The latest Yarn Forward, No 33, features the mysterious and elusive Bob Jenkinson.
Some time ago, Filey Museum’s lovely staff gave me permission to use this photo. But there was no real provenance for it – just amongst a batch of things donated long before there was a protocol in place to record the whos and wheres, I’d guess.
So I went in search of Bob Jenkinson. He proved elusive- like all the best men.
I’ll chart this gansey’s pattern in my forthcoming book about the history of Yorkshire knitting – for anyone who’d like to knit it.
I re-wrote the article as I wasn’t happy with it – too much genealogy, too little knitting – and in the light of some info the nice gents at The Scarborough Maritime Heritage Museum gave me, when I chatted with them a couple of months back. But I think the layout etc was already done, and YF were happy with the copy they already had. Have I ever said how much I love Yarn Forward?
Here’s the re-write of Bob Jenkinson, for those who are interested.
We have some great ‘Knitting Genies’ coming up – a 1920’s knitted dress, and the earliest known photo of English angora bunnies, and hopefully, the earliest extant photo of a possibly Yorkshire knit stripey gansey.
For now, here’s Bob in his later, unpublished incarnation.
‘Robert Jenkinson’, Filey.
Photographer and date unknown.
Image courtesy of Filey Museum, http://www.fileymuseum.co.uk
Stood in front of his nasturtium-clad cottage in a forgotten early summer, Bob Jenkinson wears his gansey proudly. The Museum have no date for this photograph – just the subject’s name written on the back.
The photographer is unknown, but likely to be a professional, given the clarity of detail and the deliberate soft focus of the nasturtium leaves in the background. The photo is good enough for us to be able to recreate this gansey stitch by stitch, if we wanted to!
Bob’s gansey is a typical Filey one – vertical allover patterns, divided by ropes.
Like many mariners, Bob wore the 2 X 2 ribbed welt turned upwards. The cast on is a strong one – possibly a knotted one, given its firm line. Above the welt, the knitter appears to have worked at least 30 rows plain. Somewhere in this area, hidden under his moleskin jacket, she is likely to have worked Bob’s initials.The quality of the knitting really shows in that plain section above the welt. Filey Museum have some old sets of needles on display – they are plain steel, somewhere around 2.5mm.
Then the pattern begins. Like most Filey ganseys, it is an allover pattern in vertical bands, divided by six stitch ‘ropes’ (cables). The ropes stand out against a background of moss or purl stitches. The gansey has a simple 2 X 2 ribbed neck and we can’t see the shoulder treatment.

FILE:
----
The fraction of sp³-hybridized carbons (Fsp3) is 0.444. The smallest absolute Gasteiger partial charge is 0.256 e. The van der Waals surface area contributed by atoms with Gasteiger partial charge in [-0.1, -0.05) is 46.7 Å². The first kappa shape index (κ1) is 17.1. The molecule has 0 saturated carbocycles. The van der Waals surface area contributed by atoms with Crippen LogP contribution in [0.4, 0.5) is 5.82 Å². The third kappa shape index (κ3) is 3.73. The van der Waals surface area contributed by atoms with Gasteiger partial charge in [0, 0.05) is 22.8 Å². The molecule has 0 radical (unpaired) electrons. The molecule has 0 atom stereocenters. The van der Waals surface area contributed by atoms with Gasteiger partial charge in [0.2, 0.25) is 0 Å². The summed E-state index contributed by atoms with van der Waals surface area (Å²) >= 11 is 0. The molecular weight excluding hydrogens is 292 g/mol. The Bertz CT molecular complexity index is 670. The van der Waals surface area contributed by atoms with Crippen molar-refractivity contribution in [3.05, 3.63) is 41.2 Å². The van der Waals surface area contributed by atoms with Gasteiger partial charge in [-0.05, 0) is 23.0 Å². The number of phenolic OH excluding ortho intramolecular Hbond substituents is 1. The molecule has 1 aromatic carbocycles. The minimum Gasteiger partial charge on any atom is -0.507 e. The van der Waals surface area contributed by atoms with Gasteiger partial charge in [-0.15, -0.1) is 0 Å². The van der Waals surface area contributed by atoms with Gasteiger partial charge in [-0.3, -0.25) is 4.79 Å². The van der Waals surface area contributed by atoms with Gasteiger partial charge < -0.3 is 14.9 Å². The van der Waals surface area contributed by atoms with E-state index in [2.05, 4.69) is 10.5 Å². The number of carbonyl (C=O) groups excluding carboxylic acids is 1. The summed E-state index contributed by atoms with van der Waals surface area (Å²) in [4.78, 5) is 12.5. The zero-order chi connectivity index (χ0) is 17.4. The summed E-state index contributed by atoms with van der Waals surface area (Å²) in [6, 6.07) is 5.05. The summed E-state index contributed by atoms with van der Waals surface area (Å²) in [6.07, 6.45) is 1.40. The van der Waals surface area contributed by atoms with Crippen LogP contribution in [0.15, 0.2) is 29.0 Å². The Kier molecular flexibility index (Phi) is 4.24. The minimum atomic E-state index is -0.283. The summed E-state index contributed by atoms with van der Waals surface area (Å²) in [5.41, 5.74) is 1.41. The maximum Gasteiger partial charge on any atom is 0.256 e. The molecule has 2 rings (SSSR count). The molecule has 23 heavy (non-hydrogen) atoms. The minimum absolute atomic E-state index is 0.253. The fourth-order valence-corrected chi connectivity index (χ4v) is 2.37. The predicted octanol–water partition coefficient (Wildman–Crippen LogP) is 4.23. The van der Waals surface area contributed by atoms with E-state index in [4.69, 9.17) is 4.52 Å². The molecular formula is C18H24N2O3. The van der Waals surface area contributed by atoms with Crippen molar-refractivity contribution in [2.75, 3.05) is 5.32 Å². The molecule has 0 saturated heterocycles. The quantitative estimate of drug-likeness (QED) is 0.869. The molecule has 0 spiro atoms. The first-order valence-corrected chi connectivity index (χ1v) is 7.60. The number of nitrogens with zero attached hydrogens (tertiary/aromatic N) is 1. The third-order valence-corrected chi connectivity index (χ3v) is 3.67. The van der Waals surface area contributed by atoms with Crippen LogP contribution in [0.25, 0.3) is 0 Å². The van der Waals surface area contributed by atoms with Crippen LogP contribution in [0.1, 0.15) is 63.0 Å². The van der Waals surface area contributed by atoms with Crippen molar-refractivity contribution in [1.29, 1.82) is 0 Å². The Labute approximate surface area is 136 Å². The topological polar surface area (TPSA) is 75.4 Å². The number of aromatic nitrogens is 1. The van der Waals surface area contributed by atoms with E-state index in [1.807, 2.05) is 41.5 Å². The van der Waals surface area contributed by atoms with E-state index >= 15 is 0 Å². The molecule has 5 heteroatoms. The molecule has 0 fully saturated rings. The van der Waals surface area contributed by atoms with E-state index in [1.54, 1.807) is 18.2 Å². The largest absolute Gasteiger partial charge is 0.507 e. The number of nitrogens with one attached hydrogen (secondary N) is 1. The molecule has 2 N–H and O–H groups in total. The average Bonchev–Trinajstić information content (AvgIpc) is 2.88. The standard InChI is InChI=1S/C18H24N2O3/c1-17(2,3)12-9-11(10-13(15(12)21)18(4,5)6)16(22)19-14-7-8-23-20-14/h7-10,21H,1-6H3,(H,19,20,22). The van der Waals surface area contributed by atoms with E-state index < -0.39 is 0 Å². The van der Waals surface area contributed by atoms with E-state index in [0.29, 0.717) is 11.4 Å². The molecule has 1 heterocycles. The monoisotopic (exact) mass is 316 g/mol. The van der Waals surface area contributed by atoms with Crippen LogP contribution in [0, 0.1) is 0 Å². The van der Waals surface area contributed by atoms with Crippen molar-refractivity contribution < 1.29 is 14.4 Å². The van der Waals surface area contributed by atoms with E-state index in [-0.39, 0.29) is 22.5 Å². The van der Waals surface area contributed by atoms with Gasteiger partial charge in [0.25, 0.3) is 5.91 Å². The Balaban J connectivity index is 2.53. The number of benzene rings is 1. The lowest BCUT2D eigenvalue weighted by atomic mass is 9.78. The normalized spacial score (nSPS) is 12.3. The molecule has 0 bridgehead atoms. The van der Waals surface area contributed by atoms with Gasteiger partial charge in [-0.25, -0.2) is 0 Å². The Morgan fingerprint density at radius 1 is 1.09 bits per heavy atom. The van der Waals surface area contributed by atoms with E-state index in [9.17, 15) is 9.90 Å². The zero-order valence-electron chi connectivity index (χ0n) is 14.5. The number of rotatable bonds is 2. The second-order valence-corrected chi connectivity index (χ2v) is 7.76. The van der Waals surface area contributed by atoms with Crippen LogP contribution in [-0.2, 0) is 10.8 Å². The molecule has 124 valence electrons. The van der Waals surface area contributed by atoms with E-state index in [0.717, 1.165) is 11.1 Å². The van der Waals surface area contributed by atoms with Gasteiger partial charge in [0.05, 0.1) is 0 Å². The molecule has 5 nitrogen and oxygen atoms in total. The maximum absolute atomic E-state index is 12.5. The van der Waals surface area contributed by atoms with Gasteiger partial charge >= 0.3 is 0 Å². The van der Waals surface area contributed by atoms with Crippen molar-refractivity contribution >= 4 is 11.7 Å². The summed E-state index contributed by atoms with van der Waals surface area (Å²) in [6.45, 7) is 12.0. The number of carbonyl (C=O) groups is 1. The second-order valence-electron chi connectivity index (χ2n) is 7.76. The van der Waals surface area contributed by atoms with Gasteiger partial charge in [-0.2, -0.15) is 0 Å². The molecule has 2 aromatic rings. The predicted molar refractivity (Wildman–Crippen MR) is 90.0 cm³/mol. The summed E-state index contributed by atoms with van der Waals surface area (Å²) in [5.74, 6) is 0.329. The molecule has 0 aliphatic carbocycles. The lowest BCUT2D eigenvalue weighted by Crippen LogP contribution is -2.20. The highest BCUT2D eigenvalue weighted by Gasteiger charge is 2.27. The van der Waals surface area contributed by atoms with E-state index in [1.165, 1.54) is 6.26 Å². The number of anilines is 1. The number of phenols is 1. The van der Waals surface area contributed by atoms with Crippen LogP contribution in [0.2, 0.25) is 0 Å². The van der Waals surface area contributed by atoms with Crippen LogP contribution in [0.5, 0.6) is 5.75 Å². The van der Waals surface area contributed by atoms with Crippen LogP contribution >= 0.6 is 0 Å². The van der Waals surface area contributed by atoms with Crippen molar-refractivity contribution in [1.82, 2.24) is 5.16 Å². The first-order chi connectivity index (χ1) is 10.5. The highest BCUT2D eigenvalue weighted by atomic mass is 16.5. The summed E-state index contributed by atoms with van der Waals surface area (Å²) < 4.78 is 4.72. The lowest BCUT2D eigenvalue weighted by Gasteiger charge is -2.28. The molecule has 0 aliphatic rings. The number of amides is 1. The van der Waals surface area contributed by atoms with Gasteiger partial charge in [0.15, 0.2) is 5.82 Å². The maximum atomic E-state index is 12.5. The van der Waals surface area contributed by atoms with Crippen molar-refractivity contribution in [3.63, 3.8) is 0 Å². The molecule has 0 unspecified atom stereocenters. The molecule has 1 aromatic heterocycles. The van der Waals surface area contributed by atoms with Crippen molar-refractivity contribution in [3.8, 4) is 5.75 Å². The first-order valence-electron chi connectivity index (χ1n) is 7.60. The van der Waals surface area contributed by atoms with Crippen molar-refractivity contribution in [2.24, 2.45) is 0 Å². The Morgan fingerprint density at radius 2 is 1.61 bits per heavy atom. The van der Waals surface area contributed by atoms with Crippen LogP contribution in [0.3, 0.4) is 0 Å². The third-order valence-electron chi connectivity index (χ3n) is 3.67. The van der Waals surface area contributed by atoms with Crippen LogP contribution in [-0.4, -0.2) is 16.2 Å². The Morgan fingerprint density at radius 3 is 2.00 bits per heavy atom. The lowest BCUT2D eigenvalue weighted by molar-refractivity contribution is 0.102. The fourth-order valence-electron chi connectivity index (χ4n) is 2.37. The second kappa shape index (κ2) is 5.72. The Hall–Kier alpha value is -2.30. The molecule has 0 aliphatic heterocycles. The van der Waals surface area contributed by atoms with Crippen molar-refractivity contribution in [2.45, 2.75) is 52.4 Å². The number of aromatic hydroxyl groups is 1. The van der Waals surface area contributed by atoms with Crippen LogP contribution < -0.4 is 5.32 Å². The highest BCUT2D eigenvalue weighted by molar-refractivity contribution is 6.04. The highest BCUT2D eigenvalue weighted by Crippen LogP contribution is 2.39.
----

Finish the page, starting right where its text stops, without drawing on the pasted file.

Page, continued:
The neck is finished in the traditional way. Before crew necks or polo necks, ganseys were often given a collar of about 2” of 2X2 ribbing, completed with 2 rounds of purl stitch, and 2 rounds of plain. Bob wears a neckchief beneath this, to keep out the draughts!
It is a relatively straightforward piece of knitting – the ropes divided with strips of seeding stitches, in this case Mary Ann’s stitch/basket stitch. Ropes in ganseys are never mirrored, rarely complex and typically just 6 or 8 stitches wide. This gansey, like most others, will no doubt have been knitted from a commercial yarn – Poppleton’s 5 ply worsted. (In Yorkshire called ‘wassit’).
Using my genealogical sleuthing superpowers, I went in search of ‘Robert Jenkinson’ – and found several in Filey. The Jenkinsons were a notoriously complicated fishing family. Even the volunteers at the Scarborough Maritime Heritage Museum had heard of the family’s complexity, and told me it was a huge family, with one offshoot in Scarborough.
I’d dated this picture around the 1880s, going by Bob’s hairstyle and jacket. He looks to be in his late 50s/early 60s and sure enough, three Robert Jenkinsons fitted the picture.
All three Roberts were listed in Censuses as ‘Fisherman’!
In the 1881 Census, close to the photo’s date, only one Robert remained in Filey. The other one lived at a village a short distance away and the third turned up as master of a vessel, the George Peabody. The vessel was a 40 ton cod fishing ‘dandy’ out of Hull.
I realised, it was impossible to be sure which Bob Jenkinson this was.
The 19thC newspapers described the death of one of the Bob Jenkinsons, the former Master of The George Peabody:
“FILEY SUDDEN DEATH – On Tuesday Mr Robert Jenkinson, fisherman, of Alma-terrace Filey, suddenly expired in his chair at home. The deceased was apparently in his usual health. He was a leading man in the Primitive Methodist Society. He has for many years gone round the town with the Primitive singers, and was with them on Christmas Day in excellent spirits”.
[The Hull Packet , December 29, 1882]
The logical conclusion is that if the image predates 1882, it could be any of the three Bobs! If it postdates December 1882, it can’t be “Master of The George Peabody” Bob!
The Scarborough ex fisherman I spoke to, told me that the Filey Singers were almost all what Scarborough folk call “Wessies” (ie: Wesleyan Methodists). Apparently the current Filey Fishermen’s Choir mostly knit their own ganseys. It is possible this gentleman sang in the famous Filey Fishermen’s Choir.
We can safely conclude the picture shows a direct descendant of the Robert and Margaret Jenkinson whose children were born in the late 18thC in Filey. And if knitted by a family member, according to Censuses, it was very likely knitted by Elizabeth Jenkinson nee Cammish, or Elizabeth or Rachel Jenkinson, maiden names unknown! Again, we can come close to not only identifying this Victorian fisherman but even, possibly putting a name to the knitter of his gansey.
Image Courtesy of Filey Museum, http://www.fileymuseum.co.uk/